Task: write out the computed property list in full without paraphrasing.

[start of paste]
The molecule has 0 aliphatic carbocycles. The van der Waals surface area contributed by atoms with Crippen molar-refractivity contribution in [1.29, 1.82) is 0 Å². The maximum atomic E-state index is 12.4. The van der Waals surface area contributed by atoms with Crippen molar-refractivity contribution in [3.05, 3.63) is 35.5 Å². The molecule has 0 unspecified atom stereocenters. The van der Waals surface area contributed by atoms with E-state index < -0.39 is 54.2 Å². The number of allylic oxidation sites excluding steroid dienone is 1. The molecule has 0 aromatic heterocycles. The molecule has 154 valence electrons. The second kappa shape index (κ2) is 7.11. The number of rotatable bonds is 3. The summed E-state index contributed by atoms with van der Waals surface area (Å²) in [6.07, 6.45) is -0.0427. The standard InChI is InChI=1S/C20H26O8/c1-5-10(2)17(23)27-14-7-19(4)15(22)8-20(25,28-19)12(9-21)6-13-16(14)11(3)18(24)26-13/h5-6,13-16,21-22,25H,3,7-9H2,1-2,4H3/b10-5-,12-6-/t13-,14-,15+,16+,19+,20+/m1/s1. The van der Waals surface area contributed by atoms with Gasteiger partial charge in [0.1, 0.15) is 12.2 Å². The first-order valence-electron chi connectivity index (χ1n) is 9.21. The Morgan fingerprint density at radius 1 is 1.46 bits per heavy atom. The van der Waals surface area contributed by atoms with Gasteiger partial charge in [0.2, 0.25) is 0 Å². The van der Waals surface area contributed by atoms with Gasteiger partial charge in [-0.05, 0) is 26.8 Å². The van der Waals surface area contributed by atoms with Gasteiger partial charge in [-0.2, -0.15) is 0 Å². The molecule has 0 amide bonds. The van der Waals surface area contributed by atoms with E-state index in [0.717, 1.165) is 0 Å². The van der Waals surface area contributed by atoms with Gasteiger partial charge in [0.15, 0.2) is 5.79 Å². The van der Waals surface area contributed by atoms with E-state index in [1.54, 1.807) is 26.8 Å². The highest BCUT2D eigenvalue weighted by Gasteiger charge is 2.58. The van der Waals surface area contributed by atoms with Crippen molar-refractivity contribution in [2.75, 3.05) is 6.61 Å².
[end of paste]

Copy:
The molecule has 0 aliphatic carbocycles. The van der Waals surface area contributed by atoms with Crippen molar-refractivity contribution in [1.29, 1.82) is 0 Å². The maximum atomic E-state index is 12.4. The van der Waals surface area contributed by atoms with Crippen molar-refractivity contribution in [3.05, 3.63) is 35.5 Å². The molecule has 0 unspecified atom stereocenters. The van der Waals surface area contributed by atoms with E-state index < -0.39 is 54.2 Å². The number of allylic oxidation sites excluding steroid dienone is 1. The molecule has 0 aromatic heterocycles. The molecule has 154 valence electrons. The second kappa shape index (κ2) is 7.11. The number of rotatable bonds is 3. The summed E-state index contributed by atoms with van der Waals surface area (Å²) in [6.07, 6.45) is -0.0427. The standard InChI is InChI=1S/C20H26O8/c1-5-10(2)17(23)27-14-7-19(4)15(22)8-20(25,28-19)12(9-21)6-13-16(14)11(3)18(24)26-13/h5-6,13-16,21-22,25H,3,7-9H2,1-2,4H3/b10-5-,12-6-/t13-,14-,15+,16+,19+,20+/m1/s1. The van der Waals surface area contributed by atoms with Gasteiger partial charge in [0.1, 0.15) is 12.2 Å². The first-order valence-electron chi connectivity index (χ1n) is 9.21. The Morgan fingerprint density at radius 1 is 1.46 bits per heavy atom. The van der Waals surface area contributed by atoms with Gasteiger partial charge in [0.2, 0.25) is 0 Å². The van der Waals surface area contributed by atoms with Gasteiger partial charge in [-0.05, 0) is 26.8 Å². The van der Waals surface area contributed by atoms with Gasteiger partial charge in [-0.2, -0.15) is 0 Å². The molecule has 0 amide bonds. The van der Waals surface area contributed by atoms with E-state index in [0.717, 1.165) is 0 Å². The van der Waals surface area contributed by atoms with Gasteiger partial charge in [0.15, 0.2) is 5.79 Å². The van der Waals surface area contributed by atoms with E-state index in [1.54, 1.807) is 26.8 Å². The highest BCUT2D eigenvalue weighted by Gasteiger charge is 2.58. The van der Waals surface area contributed by atoms with Crippen molar-refractivity contribution in [2.75, 3.05) is 6.61 Å².